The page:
Dragon Fruit Blueberry Tea Gummies

The first time I discovered tea flavored gummies I was at Surfas, a true chef’s paradise and my favorite culinary store in Los Angeles. I found myself moseying through the glorious candy aisle, when bam!, there they were: blackberry hibiscus gummy bearstotally over-priced but quite possibly the cleverest tea & food invention around.

Since that first bag of tea gummy bears, I’ve taken to the kitchen several times to experiment with tea gummy recipes. With the weather heating up this week, I was inspired to make a tropical version of these treats using Tea of the People’s Blueberry x Dragon Fruit Dragon Well Green Tea. This vibrant Lung Ching blend is sweet, tangy, and packed with exotic fruit flavor. You can literally taste the antioxidants and vitamins in the brew, which takes on the most gorgeous shade of ruby-red after a few short minutes of steeping.

My best secret for flavor-packed tea gummies is to steep the tea in juice instead of water. Drop for drop, the candy base will pack equally concentrated tea and fruit flavor. An overnight, cold steep in the fridge produces a brew that’s pure in taste and not cloudy.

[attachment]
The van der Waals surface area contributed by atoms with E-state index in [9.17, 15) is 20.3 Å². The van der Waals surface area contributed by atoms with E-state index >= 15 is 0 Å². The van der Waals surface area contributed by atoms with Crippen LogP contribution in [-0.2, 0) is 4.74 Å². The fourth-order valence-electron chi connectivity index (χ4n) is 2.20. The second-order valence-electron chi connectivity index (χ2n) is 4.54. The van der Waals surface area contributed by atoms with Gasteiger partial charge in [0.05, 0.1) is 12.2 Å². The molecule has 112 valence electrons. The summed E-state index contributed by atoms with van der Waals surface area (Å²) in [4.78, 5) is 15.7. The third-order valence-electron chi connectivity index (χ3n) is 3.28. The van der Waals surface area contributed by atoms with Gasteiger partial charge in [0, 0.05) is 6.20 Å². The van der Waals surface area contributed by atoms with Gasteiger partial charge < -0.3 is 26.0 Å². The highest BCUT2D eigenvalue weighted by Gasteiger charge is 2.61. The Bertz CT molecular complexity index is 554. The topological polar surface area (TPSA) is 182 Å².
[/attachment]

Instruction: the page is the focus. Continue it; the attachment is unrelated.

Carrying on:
I have to admit that I find the shape of dragon fruits to be quite puzzling…attractive, yet rather odd. Dragon fruits actually come from cactus plants. In taste and texture, their flesh tastes a lot like bland kiwi. The color of a dragon fruit’s flesh is either white or hot pink, and is characteristically flecked with small, black seeds. If you’re lucky enough to find one, don’t be scared…try it! That being said, the less adventurous can easily swap out kiwi for dragon fruit in this recipe.

Just like regular gummy candies, these gourmet tea gummies yield a chewy, thick bite that you can really sink your teeth into. If candy molds aren’t your thing, then simply pour the liquid mixture into a baking dish, let it chill, and cut the jelly sheet into small squares. In less than an hour, you’ll be in tea gummy bliss. Guilt-free, antioxidant-packed snacks to munch on whenever you want…there’s lots to love about this adult take on a childhood favorite!

Many thanks to Joshua Caplan, Founder of Tea of the People for sharing his delicious teas with me! Check out the Tea of the People site for more enticing and unique tea flavors, including Acai x Goji Dragon Well and Pomegranate x Yumberry Dragon Wellalso great for making antioxidant gummies.